Recently, our little software company was contacted by a local college, to provide feedback on the content of a couple of new software engineering and advanced programming courses they are looking to run.
I saw this is an opportunity to offer my assistance to those asking how should we teach software engineering?
Hi Iain, thank you for your reminder - please accept my apologies for not getting back to you sooner!
I’ve read the 2 course outlines you sent and I think you’ve got a good focus for students wishing to go on to develop software development roles. I like the outline of the courses very much - especially your choice of .Net as we’re a .Net-based development company ourselves.
If I may, I would like to suggest a few areas that I found lacking in my own formal education that I think, should a graduate make note of on their C.V. as having had experience of on your courses, would put them on top of the pile based on my experience of hiring developers at OnePoint Systems. These are, namely:
An introduction to source control
this could be as little as a single session describing what it is, why it’s essential in software development, release and maintenance lifecycles - without a doubt in team-based development, but it can also offer huge benefits for individuation development projects. I think it would be ideal to get the students to have hands-one experience with it - say as part of a team project, or as a requirement for handing in software for marking that it is checked in to some source control that the teacher would then check-out and build so as to mark
An overview of Agile Methodologies
I see you have R.A.D. and Prototyping listed which is excellent (as is understanding the Waterfall Lifecycle), but I’ve found in my professional development that Agile - specifically Test-Driven Development (TDD) is fast becoming commonplace in software development companies - to quote Steve McConnell (author of Code Complete): “within the next few years we won’t talk about Agile much anymore; we’ll just talk about programming”. I would not wish to cover this topic in any more detail as I assume you are already familiar with it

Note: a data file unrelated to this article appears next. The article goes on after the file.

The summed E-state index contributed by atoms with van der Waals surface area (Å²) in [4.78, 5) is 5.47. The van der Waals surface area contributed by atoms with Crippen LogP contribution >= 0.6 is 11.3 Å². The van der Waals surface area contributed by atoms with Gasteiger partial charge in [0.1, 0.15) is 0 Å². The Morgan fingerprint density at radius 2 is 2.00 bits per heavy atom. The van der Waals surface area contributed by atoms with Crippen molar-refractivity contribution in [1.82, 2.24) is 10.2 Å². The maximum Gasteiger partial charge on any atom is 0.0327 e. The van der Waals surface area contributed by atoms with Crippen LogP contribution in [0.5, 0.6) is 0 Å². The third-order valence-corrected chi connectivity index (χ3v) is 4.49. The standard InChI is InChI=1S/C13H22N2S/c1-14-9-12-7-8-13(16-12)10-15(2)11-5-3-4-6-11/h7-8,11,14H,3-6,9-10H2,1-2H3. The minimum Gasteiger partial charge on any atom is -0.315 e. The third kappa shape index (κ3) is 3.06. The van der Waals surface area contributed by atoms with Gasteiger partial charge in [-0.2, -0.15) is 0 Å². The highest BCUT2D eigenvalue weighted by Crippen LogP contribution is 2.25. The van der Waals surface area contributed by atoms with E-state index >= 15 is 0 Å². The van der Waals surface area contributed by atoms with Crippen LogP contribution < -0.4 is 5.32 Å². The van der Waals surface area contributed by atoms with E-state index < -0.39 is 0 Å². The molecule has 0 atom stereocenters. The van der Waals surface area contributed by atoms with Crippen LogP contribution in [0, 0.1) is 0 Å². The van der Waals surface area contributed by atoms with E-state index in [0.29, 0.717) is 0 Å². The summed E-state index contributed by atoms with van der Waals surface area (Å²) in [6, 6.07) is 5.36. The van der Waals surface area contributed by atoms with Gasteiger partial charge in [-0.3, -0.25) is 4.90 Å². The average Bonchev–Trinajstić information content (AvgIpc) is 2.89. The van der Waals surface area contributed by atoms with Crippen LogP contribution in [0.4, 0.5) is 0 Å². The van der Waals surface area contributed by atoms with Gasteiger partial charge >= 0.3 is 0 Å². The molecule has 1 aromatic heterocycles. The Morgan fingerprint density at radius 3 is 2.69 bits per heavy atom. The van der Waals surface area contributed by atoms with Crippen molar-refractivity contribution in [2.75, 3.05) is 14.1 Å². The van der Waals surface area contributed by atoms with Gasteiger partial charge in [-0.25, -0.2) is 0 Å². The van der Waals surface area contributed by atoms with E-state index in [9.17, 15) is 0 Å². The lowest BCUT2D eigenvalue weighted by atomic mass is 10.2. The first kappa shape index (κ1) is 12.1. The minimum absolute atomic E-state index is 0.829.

A lesson on 3rd party tools and controls
Something that I found completely missing in my formal education was (even the notion of) the practice of using 3rd party tools and controls within my own software projects. While tools could be covered by introducing source-control and add-ins for development IDE’s (such as Microsoft’s SourceSafe or Team System), or debugging tools such as Lutz Roeder’s .Net Reflector, the integration of 3rd party controls for their re-use value alone is, in my opinion, worth a session on its own - even if the students don’t get to actually use 3rd part controls. I’m thinking of listing a few resources such as ComponentSource.com, telerik.com, infragistics.com or janussys.com - to open the students mind to the idea that developing everything in-house is rarely the best way to proceed.
for most application development a little hands-on experience about how software reports are put together is, again, in my opinion essential. The reporting engine, be it Microsoft Reporting Services, Crystal Reports or a 3rd party reporting add-in such as Active Reports for .Net is of little differentiating factor for the simple kind of reports that allow the students to get the data out of their software creations and onto a physical piece of paper. In many ways, I think report creation is the final, completing step in creating a software application - it’s the tangible output of an intangible product.
I thank you very much for this opportunity to offer my feedback, and I wish you and your students the very best. If I may be of any further assistance, please get in touch and I shall endeavour to be a little more responsive with my reply.